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Elegy on the death of Frederick Cornwallis, Baron Cornwallis of Eye

Identity Statement

Reference code(s): GB 0096 MS 479
Held at: Senate House Library, University of London - click here to see details of the physical location of collection
Full title: Elegy on the death of Frederick Cornwallis, Baron Cornwallis of Eye
Date(s): 1662
Level of description: Collection (fonds)
Extent: Single sheet
Name of creator(s): Wolverton | R | fl 1661-1662 | poet
Detailed catalogue: Click here to view repository detailed catalogue

Context

Administrative/Biographical history:

Frederick Cornwallis was born in 1610, the younger son of Sir William Cornwallis of Brome, Suffolk. He succeeded his half-brother to the family estates in 1626, was created a baronet in 1627 and knighted in 1630. Cornwallis acted as M.P. for Eye from March-May 1640, and from October 1640 to September 1642. He distinguished himself on the royalist side during the English Civil War, especially at Cropredy on 30 June 1644, and followed Charles II into exile. Upon Charles's restoration in 1660, Cornwallis was made Treasurer of the Household and a Privy Councillor. He also acted as M.P. for Ipswich from October-December 1660. He died in January 1662, shortly after his creation as Baron Cornwallis of Eye (20 April 1661).

Content

Scope and content/abstract:

A 64-line elegiac poem composed on the occasion of the death of Frederick Cornwallis, Baron Cornwallis of Eye, in January 1661/2. His virtues are recorded:
'... (though there bee
Twixt vulgar Spirits, and Nobilitie
A kind of Antipathie) yet will I
Appeale unto themselves [the Commons] what courtesie
They found in him: what affabilitie,
Humilitie, and sweetness, w[i]th rare parts,
Which (ev'n against their wills) had won their hearts.'
There is a reference to Prester John, and allusion is made to the office Cornwallis had held as Treasurer of the Household to Charles II:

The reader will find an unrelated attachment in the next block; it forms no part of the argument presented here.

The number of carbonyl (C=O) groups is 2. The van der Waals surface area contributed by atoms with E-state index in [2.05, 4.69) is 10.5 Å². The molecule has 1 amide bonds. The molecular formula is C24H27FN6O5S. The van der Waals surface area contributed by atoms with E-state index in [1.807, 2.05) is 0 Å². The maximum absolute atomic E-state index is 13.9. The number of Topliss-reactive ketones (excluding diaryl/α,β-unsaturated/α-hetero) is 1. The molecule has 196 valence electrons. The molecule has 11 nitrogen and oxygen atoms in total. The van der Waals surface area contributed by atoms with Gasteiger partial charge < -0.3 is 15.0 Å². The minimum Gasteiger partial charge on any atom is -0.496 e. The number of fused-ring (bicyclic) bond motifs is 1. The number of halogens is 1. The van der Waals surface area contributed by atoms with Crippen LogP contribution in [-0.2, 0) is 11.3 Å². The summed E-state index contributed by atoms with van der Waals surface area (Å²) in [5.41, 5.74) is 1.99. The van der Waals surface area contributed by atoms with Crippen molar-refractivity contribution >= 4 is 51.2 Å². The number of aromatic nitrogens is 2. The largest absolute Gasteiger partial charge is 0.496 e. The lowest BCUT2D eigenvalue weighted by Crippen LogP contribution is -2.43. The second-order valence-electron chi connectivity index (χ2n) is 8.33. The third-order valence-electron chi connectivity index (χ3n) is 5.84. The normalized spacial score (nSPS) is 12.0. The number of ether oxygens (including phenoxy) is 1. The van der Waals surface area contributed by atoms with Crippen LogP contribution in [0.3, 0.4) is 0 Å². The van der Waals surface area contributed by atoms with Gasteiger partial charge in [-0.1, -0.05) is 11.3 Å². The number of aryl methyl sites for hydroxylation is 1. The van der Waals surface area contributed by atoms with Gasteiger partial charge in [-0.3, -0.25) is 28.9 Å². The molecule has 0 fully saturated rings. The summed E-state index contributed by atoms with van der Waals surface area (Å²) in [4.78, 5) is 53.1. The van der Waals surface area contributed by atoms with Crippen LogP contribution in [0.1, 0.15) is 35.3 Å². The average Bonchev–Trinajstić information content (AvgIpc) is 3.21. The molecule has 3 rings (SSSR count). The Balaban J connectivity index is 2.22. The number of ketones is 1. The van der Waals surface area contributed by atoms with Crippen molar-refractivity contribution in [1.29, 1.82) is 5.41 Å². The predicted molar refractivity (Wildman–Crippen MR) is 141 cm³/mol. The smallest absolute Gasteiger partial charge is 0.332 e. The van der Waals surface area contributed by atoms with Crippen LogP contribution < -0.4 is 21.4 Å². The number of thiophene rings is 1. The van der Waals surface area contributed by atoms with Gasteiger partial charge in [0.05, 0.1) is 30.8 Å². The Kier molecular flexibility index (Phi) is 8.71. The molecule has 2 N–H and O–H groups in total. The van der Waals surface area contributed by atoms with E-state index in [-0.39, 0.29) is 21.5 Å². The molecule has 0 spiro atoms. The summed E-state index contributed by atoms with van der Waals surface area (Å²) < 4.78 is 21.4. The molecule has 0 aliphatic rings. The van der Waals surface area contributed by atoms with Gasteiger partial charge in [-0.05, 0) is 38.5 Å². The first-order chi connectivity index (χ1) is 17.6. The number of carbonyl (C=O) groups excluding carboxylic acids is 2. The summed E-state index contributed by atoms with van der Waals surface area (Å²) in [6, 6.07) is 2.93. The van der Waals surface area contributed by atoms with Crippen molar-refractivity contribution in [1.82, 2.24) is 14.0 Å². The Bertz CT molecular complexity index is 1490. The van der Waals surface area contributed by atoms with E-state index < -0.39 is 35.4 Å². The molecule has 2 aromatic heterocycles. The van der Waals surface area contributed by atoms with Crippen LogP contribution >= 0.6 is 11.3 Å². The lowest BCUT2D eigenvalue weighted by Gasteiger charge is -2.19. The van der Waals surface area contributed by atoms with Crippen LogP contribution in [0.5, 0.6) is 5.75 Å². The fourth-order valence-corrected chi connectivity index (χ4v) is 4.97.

'The King of Kings now meaning to confer
An higher title, made thee Treasurer
In Heaven's great Court, where thou had'st laid up store
Of never fading Treasure [long?] before.'
At the end runs a Latin inscription: 'Ita raptim flevit ex animo R.Wolverton. Eayensis sudor volgorum ex Icenis M.D.'

Access & Use

Language/scripts of material:
English

System of arrangement:

Single item.

Conditions governing access:

Access to this collection is unrestricted for the purpose of private study and personal research within the supervised environment and restrictions of the Library's Palaeography Room. Uncatalogued material may not be seen. Please contact the University Archivist for details.

Conditions governing reproduction:

Copies may be made, subject to the condition of the original. Copying must be undertaken by the Palaeography Room staff, who will need a minimum of 24 hours to process requests.

Finding aids:

Collection level description.

Archival Information

Archival history:

Immediate source of acquisition:

Bought from Barry Duncan in 1958.

Allied Materials

Related material:


Publication note:

Description Notes

Archivist's note:
Compiled by Sarah Aitchison as part of the RSLP AIM25 Project.

Rules or conventions:
Compiled in compliance with General International Standard Archival Description, ISAD(G), second edition, 2000; National Council on Archives Rules for the Construction of Personal, Place and Corporate Names, 1997.

Date(s) of descriptions:
Aug 2001

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